As far as workwear is concerned, you would be hard-pressed to find a more prevalent brand than Carhartt. Its only rival might be the likes of Dickies, or Timberland and Dr. Martens if you add shoes into the equation. Moreover, despite its widespread streetwear adoption several decades ago, Carhartt continues to be a byword for quality. Their instantly recognisable label is still as likely to appear on the clothing of someone taking a fit pic for the Gram as it is on the gear of a guy pouring concrete just out of frame.
The brand has been producing hardy working clothes for well over a century. It was founded in 1889 as the Hamilton Carhartt & Company by an eponymous gent who also went by ‘Ham’. According to the company’s site, the operation started off in a Detroit loft, armed with just two sewing machines and a half-horsepower electric motor. Some early failures led Ham to consult with actual railway workers to find out what exactly they needed from their clothing. The famous Carhartt bib overall followed, marketed under the slogan: ‘Honest value for an honest dollar’. People bought it, in every sense of the phrase, and the company was off to the races.
A decade into the twentieth century, they had expanded operations across the United States and soon after added international locations in Liverpool, Paris, and several Canadian cities. Many of these sites would become bases for creating U.S. military uniforms during the First World War. They similarly supplied work clothes for soldiers, support personnel, and women laboring on the homefront during WWII.
The decades that followed saw further expansion as the brand continued to cement its reputation as a workwear go-to, prized for signature construction techniques like triple-stitched seams and durable duck cloth. These blue-collar credentials meant that when workwear began being adopted as streetwear in the late 1980s, Carhart proved a perfect fit and the brand, as it turns out, was runway-ready.
They launched their first national marketing campaign in the 80s, started selling clothes in the Japanese lifestyle market in 1987, and in 1991 began displaying worker’s jackets at New York fashion shows. By the early ‘90s, Tupac and other hip hop luminaries were being photographed in Carhartt, all while glossy spreads featuring the same appeared in such fashionable publications as Vogue and Harper’s Bazaar.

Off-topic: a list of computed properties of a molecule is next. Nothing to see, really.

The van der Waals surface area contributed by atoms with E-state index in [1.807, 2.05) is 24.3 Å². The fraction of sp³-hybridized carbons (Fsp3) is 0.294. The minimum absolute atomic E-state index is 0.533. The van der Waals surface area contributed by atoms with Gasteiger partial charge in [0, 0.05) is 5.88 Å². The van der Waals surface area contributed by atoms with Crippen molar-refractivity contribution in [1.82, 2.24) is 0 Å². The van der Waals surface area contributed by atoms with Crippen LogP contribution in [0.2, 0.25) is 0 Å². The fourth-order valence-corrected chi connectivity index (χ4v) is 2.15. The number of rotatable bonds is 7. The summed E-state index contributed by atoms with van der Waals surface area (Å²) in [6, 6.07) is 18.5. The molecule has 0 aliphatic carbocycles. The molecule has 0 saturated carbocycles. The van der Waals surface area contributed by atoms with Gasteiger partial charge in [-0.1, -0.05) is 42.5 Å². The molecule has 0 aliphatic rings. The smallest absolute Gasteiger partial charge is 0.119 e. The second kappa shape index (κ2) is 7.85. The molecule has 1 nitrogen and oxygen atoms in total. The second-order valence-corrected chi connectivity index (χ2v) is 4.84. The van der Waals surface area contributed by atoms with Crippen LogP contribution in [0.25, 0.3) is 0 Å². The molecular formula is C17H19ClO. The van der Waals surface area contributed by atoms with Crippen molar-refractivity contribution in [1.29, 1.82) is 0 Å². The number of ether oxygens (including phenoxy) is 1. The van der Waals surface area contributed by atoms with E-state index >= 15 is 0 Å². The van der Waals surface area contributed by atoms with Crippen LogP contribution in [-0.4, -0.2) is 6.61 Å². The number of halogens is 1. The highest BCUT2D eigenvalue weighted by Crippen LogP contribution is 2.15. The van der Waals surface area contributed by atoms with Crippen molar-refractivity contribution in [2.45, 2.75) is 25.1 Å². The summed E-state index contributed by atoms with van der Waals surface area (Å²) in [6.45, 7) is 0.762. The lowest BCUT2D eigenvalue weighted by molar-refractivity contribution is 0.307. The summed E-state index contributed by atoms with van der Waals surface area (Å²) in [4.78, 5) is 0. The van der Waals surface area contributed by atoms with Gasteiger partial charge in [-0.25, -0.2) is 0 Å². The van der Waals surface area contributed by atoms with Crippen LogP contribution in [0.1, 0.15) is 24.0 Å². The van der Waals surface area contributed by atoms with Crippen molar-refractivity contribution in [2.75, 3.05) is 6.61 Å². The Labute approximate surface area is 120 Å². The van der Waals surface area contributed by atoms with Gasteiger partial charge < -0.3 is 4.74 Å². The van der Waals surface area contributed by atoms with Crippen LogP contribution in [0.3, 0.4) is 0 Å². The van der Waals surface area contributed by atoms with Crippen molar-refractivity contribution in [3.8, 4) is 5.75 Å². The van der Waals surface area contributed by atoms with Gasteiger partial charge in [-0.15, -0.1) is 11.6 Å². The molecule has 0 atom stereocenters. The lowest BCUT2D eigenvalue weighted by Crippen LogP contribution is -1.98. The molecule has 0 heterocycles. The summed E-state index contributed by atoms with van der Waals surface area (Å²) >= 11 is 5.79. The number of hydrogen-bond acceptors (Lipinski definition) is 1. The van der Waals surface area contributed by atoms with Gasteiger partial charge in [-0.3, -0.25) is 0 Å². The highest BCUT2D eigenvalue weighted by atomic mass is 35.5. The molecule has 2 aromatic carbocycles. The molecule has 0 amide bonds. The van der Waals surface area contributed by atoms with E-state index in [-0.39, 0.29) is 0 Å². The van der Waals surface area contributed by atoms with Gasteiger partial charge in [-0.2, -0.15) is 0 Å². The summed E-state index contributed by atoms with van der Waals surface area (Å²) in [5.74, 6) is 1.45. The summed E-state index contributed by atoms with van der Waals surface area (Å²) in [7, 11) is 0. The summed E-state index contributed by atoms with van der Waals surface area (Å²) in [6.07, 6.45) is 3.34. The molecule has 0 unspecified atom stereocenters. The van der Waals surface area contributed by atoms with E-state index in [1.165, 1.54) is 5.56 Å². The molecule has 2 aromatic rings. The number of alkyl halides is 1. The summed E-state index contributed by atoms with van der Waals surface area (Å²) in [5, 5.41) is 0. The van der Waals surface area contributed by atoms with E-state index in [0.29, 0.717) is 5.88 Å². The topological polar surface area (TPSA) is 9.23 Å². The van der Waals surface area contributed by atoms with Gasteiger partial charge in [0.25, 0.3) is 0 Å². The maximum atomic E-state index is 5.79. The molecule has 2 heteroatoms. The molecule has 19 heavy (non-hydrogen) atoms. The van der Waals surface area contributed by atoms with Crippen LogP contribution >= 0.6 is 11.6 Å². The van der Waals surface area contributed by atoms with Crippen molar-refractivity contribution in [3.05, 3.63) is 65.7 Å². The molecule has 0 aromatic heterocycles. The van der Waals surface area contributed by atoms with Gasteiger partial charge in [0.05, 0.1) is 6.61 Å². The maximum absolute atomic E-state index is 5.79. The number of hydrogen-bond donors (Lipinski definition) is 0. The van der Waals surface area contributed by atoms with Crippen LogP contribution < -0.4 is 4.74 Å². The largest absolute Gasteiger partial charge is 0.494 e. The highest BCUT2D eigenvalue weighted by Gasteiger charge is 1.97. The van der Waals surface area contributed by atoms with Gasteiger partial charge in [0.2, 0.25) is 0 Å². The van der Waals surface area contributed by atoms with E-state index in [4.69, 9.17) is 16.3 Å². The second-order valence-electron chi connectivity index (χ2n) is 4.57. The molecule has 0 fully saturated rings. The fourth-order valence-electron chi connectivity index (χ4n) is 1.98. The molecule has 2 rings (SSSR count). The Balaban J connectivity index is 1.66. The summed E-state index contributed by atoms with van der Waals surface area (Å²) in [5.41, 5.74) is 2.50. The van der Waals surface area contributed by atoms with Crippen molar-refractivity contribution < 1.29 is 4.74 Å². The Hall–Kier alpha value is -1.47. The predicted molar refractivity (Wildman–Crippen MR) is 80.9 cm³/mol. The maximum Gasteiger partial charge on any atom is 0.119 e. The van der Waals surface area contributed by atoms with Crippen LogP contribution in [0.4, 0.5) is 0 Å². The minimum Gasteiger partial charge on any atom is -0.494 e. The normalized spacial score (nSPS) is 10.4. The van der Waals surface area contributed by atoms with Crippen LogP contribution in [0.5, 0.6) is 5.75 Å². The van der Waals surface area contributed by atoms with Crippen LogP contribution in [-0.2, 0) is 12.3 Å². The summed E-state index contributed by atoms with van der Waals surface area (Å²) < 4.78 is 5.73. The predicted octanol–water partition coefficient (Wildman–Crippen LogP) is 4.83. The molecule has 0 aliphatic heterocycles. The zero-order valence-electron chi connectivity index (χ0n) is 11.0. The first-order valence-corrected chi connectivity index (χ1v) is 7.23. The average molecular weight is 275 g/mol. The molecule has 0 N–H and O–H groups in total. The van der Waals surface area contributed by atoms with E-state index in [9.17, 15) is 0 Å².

This successful venture into uncharted territory would birth Work In Progress, or WIP for short. It was initially floated as Carthartt’s European distribution network, intended simply to introduce a new market to some of their most iconic designs. But the brand’s newfound media attention and pop-cultural appeal, alongside a burgeoning interest in American-made heritage brands, made for instant success and soon WIP became an entity in itself. By 1997, they had begun releasing their own product range inspired by Carheart’s hardy lunch pail roots, but geared toward an urban lifestyle as far as design and comfort were concerned. With the help of WIP, Carhartt became as globally dominant a force on the street as it had on the job site.
Carhartt clothes remain a firm favourite of famous folks like Kanye West, Daniel Day-Lewis, Jonah Hill, Robert Pattinson, Chris Pine, and David and Brooklyn Beckham. Among big- and regular-sized cheeses alike, the brand’s double-front work pants, acrylic watch caps, chore coats, Active Jacs and Detroit jackets are particularly popular. The latter-named appeared as a savvy bit of costuming for Matthew McConaughey’ in 2014’s Interstellar, managing to suggest a no-nonsense, hard-working character without sacrificing anything in the looks department.
I always wear a pair of Carhartt pants when I go hiking and, lacking the swagger of Messrs West, Pine, or McConaughey, I took an undignified but mercifully short tumble down a muddy hillside recently. Thanks to the durable build of my double-fronts, not only did I escape unscathed but said trousers later emerged from the wash with barely a scuff on them. ‘Honest value’ indeed.
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